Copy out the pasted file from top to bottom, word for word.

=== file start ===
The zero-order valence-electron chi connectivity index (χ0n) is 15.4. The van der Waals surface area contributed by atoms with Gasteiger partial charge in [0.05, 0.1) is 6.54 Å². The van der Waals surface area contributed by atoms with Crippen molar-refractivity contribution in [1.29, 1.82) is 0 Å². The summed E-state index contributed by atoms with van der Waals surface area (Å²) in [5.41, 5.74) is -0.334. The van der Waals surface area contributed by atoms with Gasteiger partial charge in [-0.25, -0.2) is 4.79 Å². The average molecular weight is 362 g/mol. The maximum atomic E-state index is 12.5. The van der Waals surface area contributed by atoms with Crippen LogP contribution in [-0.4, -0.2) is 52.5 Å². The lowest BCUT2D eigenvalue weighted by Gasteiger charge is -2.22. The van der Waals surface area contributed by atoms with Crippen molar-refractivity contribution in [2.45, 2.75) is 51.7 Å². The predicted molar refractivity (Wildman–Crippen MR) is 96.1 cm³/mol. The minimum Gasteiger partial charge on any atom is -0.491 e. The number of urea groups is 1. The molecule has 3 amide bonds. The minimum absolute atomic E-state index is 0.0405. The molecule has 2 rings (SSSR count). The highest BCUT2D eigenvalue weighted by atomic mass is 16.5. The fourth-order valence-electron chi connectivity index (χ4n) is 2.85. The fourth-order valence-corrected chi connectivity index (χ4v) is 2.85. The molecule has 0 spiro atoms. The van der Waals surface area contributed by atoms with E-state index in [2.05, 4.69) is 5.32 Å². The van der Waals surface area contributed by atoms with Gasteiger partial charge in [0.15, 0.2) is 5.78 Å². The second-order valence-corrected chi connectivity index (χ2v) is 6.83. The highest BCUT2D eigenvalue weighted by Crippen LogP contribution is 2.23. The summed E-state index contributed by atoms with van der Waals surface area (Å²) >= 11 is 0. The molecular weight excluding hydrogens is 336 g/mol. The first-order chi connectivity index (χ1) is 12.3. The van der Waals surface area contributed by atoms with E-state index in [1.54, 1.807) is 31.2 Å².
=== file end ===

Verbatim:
The zero-order valence-electron chi connectivity index (χ0n) is 15.4. The van der Waals surface area contributed by atoms with Gasteiger partial charge in [0.05, 0.1) is 6.54 Å². The van der Waals surface area contributed by atoms with Crippen molar-refractivity contribution in [1.29, 1.82) is 0 Å². The summed E-state index contributed by atoms with van der Waals surface area (Å²) in [5.41, 5.74) is -0.334. The van der Waals surface area contributed by atoms with Gasteiger partial charge in [-0.25, -0.2) is 4.79 Å². The average molecular weight is 362 g/mol. The maximum atomic E-state index is 12.5. The van der Waals surface area contributed by atoms with Crippen LogP contribution in [-0.4, -0.2) is 52.5 Å². The lowest BCUT2D eigenvalue weighted by Gasteiger charge is -2.22. The van der Waals surface area contributed by atoms with Crippen molar-refractivity contribution in [2.45, 2.75) is 51.7 Å². The predicted molar refractivity (Wildman–Crippen MR) is 96.1 cm³/mol. The minimum Gasteiger partial charge on any atom is -0.491 e. The number of urea groups is 1. The molecule has 3 amide bonds. The minimum absolute atomic E-state index is 0.0405. The molecule has 2 rings (SSSR count). The highest BCUT2D eigenvalue weighted by atomic mass is 16.5. The fourth-order valence-electron chi connectivity index (χ4n) is 2.85. The fourth-order valence-corrected chi connectivity index (χ4v) is 2.85. The molecule has 0 spiro atoms. The van der Waals surface area contributed by atoms with E-state index in [2.05, 4.69) is 5.32 Å². The van der Waals surface area contributed by atoms with Gasteiger partial charge in [0.15, 0.2) is 5.78 Å². The second-order valence-corrected chi connectivity index (χ2v) is 6.83. The highest BCUT2D eigenvalue weighted by Crippen LogP contribution is 2.23. The summed E-state index contributed by atoms with van der Waals surface area (Å²) >= 11 is 0. The molecular weight excluding hydrogens is 336 g/mol. The first-order chi connectivity index (χ1) is 12.3. The van der Waals surface area contributed by atoms with E-state index in [1.54, 1.807) is 31.2 Å².